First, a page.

The Universe Speaks
“This is the type of research that lets us address some really fundamental questions about the universe”
Physics and Astronomy Professor Peter Beyersdorf’s work as a member of the Laser Interferometer Gravitational-Wave Observatory (LIGO) collaboration helps test Einstein’s theory of general relativity. In 2015, his research contributed to a major discovery: LIGO scientists detected gravitational waves for the first time, capturing the collision of two massive black holes that occurred more than 1.4 million years ago.
“It gave off about three solar masses of energy in a tenth of a second—the most energetic event ever recorded in human history,” Beyersdorf says. “For astronomers, who have only been able to look out at the universe, now it’s like having ears. They can listen to the universe and get a whole new set of information based on the gravitational wave signals that are coming to us.”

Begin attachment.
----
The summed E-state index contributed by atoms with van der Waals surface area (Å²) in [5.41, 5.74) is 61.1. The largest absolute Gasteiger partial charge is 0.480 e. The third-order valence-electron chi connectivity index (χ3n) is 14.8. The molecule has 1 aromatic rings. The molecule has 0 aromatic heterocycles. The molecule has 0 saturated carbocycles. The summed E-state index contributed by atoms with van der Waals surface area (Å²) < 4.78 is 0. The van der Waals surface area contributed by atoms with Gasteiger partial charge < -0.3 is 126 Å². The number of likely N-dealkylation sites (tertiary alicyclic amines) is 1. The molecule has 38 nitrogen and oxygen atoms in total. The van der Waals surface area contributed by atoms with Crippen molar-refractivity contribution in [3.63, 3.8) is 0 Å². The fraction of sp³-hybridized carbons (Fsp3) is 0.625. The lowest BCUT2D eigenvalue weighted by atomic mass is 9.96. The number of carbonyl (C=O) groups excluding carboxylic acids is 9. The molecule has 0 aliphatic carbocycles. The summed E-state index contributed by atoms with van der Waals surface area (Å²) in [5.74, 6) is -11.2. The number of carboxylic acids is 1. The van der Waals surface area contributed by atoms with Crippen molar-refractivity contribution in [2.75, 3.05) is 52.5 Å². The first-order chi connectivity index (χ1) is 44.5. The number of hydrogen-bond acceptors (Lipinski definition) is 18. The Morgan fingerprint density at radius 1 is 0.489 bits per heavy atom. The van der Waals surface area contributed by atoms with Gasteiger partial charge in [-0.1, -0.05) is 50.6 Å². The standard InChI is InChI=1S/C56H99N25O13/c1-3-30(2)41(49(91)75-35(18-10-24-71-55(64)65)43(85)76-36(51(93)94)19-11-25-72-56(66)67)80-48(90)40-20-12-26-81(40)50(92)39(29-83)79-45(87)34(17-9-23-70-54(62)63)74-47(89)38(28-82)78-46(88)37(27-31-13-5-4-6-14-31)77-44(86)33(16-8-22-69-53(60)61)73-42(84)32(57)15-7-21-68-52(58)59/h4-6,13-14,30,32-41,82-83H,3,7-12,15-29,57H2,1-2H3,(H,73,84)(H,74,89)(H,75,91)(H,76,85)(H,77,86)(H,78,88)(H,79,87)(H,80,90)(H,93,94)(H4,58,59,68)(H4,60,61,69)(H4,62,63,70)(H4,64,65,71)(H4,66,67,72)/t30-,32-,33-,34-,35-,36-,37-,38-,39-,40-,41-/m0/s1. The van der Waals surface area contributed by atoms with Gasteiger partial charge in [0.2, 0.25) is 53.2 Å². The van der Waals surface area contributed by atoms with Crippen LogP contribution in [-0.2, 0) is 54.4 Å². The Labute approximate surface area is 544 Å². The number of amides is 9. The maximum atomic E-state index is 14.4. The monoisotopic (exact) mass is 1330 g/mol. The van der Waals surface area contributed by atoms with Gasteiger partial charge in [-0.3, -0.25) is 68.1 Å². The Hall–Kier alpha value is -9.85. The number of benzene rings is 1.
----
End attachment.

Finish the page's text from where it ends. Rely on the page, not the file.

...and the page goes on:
The sound was captured on two of the world’s largest vacuum chambers in eight-kilometer-long buildings separated by 3,000 miles—chirps that occurred before humans existed to ponder their meaning. A faculty member at San Jose State since 1995, Beyersdorf and his students have built interferometers, machines that use light to measure distance, and have done scientific monitoring at the detector sites.
Why does listening to the universe matter? Beyersdorf says that every new discovery brings scientists one step closer to challenging the unknown. He does not know how his students will apply their understanding of physics to the world around them—and that is exactly what inspires him to teach. He pushes his students to ask the big questions that push scientific inquiry forward.
“This is the type of research that lets us address some really fundamental questions about the universe,” he says. Questions such as: How can scientists gather data to test the universe’s limits? And which tools can help? Beyersdorf believes that the universe may be vast, but the opportunities to study it better are plentiful.